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Home » Durban, KwaZulu-Natal, Social Media Plus, South Africa Travel

Silencing the vuvuzela one plug at a time

Submitted by on June 24, 2010 – 11:07 am

Blow them? Ban them? Love them? Loath them?

Liesl Heath and her Shu-Shu Zelas.

On and off the field and across the world the hammering drone of the vuvuzela is raising more intense emotions — and a greater range of them — than when ones favorite team gets knocked out of the FIFA 2010 World Cup.

Now Durban interior designer Liesl Heath is doing something about it.

Since last week she has been taking the guts out of the vuvuzela’s discordance and turning it into a whisper with her cleverly branded ‘Shu-Shu Zela’ earplugs.

The idea for the earplugs only came into being last month when Heath went to buy tickets for the World Cup 2010 quarter-finals and a couple of other matches.

When she told her mother that she was going to some of the games, her mother  immediately said: “If you’re going to any of the matches, you’re going to have to get earplugs.”

Heath’s mom, Heather Hartmann, is a retired nurse and had read about the decibel range of the vuvuzela and the fact that their noise could do damage to the ear drums and ones hearing.

It was then and there that Heath for the first time seriously thought about Africa’s revenge on the soccer world (my words, not hers), and her entrepreneurial light went on.

She thought ‘vu-vu’, and in contrast ‘shoo-shoo‘, she says. She places a finger in front of her lips when she says ‘shoo’, emphasising the whisper.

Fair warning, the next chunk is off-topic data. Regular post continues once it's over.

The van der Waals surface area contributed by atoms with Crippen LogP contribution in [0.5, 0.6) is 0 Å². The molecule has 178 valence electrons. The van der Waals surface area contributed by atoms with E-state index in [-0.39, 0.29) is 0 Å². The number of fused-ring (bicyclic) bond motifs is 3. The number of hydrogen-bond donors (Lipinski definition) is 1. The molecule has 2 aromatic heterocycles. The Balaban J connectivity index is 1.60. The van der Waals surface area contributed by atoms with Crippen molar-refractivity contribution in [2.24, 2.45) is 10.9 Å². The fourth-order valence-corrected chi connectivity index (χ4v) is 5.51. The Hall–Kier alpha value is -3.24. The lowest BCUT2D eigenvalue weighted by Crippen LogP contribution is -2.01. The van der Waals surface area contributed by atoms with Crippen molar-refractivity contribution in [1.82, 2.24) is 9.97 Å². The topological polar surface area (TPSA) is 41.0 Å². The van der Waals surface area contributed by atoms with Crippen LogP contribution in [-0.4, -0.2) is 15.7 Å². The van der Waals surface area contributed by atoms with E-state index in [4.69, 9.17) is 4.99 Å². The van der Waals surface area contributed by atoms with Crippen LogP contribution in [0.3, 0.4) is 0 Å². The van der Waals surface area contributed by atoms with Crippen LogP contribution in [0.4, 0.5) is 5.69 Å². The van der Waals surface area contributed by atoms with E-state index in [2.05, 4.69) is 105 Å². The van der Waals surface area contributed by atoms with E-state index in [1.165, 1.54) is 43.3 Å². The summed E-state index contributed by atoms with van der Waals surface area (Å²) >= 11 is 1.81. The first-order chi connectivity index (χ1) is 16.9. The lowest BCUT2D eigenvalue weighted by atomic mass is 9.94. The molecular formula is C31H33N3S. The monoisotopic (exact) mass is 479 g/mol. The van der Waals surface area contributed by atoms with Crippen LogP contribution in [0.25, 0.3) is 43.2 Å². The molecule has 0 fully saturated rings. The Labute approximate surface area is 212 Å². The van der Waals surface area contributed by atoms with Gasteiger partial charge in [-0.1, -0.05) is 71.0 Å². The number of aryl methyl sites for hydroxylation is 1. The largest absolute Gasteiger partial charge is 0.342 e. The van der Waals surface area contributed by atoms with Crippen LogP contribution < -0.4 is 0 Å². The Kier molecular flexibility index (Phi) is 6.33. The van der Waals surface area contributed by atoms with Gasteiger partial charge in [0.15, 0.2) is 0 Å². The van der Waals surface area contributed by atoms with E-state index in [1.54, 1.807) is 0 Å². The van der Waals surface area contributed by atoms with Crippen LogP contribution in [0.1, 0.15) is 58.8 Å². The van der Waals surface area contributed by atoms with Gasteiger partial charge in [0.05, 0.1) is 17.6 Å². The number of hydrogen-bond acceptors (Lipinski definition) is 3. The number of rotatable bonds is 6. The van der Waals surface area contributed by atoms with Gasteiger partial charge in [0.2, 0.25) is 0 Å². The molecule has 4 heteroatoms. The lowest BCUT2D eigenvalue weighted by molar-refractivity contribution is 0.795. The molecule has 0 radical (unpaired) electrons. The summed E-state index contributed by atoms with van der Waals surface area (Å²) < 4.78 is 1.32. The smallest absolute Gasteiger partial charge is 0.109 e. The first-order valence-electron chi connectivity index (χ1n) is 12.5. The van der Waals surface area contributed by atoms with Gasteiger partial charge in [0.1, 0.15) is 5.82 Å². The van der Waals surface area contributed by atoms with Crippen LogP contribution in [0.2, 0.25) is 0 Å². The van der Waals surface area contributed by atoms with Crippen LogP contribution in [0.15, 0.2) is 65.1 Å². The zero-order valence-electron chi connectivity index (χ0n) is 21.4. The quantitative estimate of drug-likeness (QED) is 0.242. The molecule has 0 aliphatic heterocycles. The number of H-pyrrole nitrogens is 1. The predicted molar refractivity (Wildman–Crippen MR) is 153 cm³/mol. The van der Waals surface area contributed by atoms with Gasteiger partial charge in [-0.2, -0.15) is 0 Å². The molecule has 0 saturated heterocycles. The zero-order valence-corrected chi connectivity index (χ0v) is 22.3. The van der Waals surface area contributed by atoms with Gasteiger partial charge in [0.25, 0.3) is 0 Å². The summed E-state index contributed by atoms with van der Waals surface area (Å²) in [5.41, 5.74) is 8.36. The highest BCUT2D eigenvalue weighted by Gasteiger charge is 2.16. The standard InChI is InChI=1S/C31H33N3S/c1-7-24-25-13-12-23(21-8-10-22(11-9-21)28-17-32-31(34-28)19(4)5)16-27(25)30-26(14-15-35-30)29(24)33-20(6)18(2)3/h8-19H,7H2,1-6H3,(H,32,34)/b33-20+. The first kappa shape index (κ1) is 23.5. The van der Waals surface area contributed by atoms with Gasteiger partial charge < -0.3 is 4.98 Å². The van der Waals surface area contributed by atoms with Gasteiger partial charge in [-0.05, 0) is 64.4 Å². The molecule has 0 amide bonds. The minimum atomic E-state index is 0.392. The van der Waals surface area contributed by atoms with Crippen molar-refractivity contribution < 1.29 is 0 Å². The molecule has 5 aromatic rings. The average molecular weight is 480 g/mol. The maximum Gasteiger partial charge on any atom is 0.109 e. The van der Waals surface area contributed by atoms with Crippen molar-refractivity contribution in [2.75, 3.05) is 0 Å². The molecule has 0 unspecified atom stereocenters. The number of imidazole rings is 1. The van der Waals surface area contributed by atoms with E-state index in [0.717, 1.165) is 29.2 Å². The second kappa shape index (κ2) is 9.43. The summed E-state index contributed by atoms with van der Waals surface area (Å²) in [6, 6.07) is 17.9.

“Shoo quickly became ‘shu-shu’ and then ‘Shu-Shu Zela’. As soon as I had the name, I knew I had to get my idea off the ground,” she laughs.

Heath went to her computer and googled ‘ear plugs’.

If she was going to market earplugs, she wanted them to be quality earplugs.

She bypassed the cheapies she saw that were made in China and settled on a range made in California from low-pressure polyurethane foam that expands inside the ear canal. (You squeeze them, shove them into your ears, and they grow back to fit.)

Among other things, she liked the colour of this particular earplug.

That color and style aesthetics were important makes sense when you learn that Heath’s interior design firm supplied and manufactured the soft furnishings for the revamped Oyster Box Hotel at Umhlanga.

“Bright yellow, with touches of pink,” is how she describes her earplugs, explaining that to her, “the yellow is very much the South African colour synonymous with soccer and the pink is in support of our raising money for Hospice.”

Ten percent of all the proceeds from all Shu-Shu Zelas sold will go to Highway Hospice, for which Heath and her mom have a personal affinity.

For the product logo, Heath contacted a friend in Australia. “I asked her to send me a design showing a person blowing a vuvuzela alongside an ear with a red cross through it,” she says.

Her friend sent her two options. “We agreed we liked the smiley face, which seemed to apply to all races and nationalities.”

With that, everything fell into place, says Health. Although it was an 11th hour operation.